"The Evolution of God" book review...

There's a review on The New York Times website today, of a new book - "The Evolution of God" - by author Robert Wright.

Wright doesn't sound like a person of faith, but he's found some things to be "optimistic" about, regarding monotheism.

God has mellowed. The God that most Americans worship occasionally gets upset about abortion and gay marriage, but he is a softy compared with the Yahweh of the Hebrew Bible. That was a warrior God, savagely tribal, deeply insecure about his status and willing to commit mass murder to show off his powers. But at least Yahweh had strong moral views, occasionally enlightened ones, about how the Israelites should behave. His hunter-gatherer ancestors, by contrast, were doofus gods. Morally clueless, they were often yelled at by their people and tended toward quirky obsessions. One thunder god would get mad if people combed their hair during a storm or watched dogs mate.

Wright sees the progression of God's continual "enlightenment" (reflecting society's general moral progression) as a sign for hope. I hope he wouldn't argue that the 20th Century was a particular high point in the order of human morality. War, poverty, paranoia and genocide. But I suppose even during this time, we saw the Civil Rights Movement in America, powerfully bolstered by Mainline Protestants, rejecting old and often-religious conceptions of racial mores and gender roles. Great goodness is many times birthed alongside and in the midst of great evil.

In “The Evolution of God,” Wright... [proposes] that the increasing goodness of God reflects the increasing goodness of our species. “As the scope of social organization grows, God tends to eventually catch up, drawing a larger expanse of humanity under his protection, or at least a larger expanse of humanity under his toleration.” Wright argues that each of the major Abrahamic faiths has been forced toward moral growth as it found itself interacting with other faiths on a multinational level, and that this expansion of the moral imagination reflects “a higher purpose, a transcendent moral order.”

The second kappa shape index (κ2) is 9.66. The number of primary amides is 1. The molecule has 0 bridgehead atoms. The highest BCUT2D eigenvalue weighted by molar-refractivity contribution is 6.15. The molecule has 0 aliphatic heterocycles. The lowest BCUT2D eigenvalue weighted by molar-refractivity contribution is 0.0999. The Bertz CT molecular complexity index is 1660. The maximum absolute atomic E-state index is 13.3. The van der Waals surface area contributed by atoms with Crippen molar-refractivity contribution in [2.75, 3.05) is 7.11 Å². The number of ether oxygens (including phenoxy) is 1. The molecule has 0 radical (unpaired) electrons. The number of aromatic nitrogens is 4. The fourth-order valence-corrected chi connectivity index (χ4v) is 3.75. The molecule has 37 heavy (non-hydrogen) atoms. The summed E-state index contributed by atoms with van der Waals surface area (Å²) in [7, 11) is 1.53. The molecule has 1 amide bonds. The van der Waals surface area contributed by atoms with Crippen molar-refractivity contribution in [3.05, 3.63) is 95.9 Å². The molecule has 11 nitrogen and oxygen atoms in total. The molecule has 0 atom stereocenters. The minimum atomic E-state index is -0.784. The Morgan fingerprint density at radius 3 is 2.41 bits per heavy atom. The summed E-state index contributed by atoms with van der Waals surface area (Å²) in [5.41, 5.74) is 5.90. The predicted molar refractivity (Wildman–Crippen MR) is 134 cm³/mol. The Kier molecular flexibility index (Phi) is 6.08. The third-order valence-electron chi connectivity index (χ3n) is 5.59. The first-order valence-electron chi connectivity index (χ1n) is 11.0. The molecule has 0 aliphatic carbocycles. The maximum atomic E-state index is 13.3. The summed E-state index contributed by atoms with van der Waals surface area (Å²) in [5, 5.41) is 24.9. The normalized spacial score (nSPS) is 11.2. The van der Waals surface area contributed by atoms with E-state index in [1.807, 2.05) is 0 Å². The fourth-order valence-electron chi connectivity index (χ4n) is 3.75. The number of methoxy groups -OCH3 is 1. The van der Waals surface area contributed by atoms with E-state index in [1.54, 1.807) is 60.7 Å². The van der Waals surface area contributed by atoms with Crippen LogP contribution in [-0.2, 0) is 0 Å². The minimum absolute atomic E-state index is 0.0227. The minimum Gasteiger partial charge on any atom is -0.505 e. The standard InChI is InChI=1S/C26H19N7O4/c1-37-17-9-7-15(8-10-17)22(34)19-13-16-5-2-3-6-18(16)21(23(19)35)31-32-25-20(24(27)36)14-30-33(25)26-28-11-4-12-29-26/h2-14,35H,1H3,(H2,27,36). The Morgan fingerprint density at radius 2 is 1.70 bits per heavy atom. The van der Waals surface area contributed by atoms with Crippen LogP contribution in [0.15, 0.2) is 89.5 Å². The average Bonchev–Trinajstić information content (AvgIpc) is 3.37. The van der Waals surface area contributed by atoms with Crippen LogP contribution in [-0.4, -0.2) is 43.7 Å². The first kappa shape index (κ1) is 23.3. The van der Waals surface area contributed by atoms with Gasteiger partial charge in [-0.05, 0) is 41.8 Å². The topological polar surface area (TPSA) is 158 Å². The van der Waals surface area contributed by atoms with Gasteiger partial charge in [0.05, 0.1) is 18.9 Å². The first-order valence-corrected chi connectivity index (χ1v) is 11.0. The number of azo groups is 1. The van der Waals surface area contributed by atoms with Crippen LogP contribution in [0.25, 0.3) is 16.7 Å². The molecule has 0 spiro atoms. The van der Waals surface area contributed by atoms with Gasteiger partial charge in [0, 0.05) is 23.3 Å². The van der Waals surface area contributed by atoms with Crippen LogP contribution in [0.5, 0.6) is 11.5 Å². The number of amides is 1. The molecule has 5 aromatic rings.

I hope he's right. And even as I believe in a God who is absolutely good (not progressively good) all of these concepts fit well with my own understanding of humanity's flawed, limited, and continually-expanding understanding of who God is, and has always been. As we understand more deeply what it means to be human beings in creation, we rethink, redefine and reapproach the God we thought we knew. And, in my own personal experience, we fall in love all over again with that God. IF we can manage to forgive the god of our past and be introduced to the God of our future. That's not meant to sound heretical. Many walk away from faith, and from God, when they feel their own moral compass can no longer tolerate their religion of origin. In these situations, it takes genuine forgiveness to forge ahead, even if the true God (the God beyond all of our conceptions and understandings) played no active part in our spiritual wounds.

Althought Wright is not a "believer" per se, he is by no means an atheist. The Times review begins its conclusion with a quotation from the book:

If history naturally pushes people toward moral improvement, toward moral truth, and their God, as they conceive their God, grows accordingly, becoming morally richer, then maybe this growth is evidence of some higher purpose, and maybe — conceivably — the source of that purpose is worthy of the name divinity.


Brent said...

Do humans really push toward moral truth when left to their own?

Despite my initial reaction It sound like he could have an interesting view of these things. Outside the beltway kinda thing.

Peter said...

I know exactly what you mean, Brent. Are we REALLY making moral progress?

As I suggested, the 20th Century seems pretty problematic if we're arguing that humankind is on an upward-swing.

But perhaps, with a broader swath of history, the argument can still be made that human morality is *slowly* and continually progressing. Will have to grab a copy of this book to see where Wright goes.

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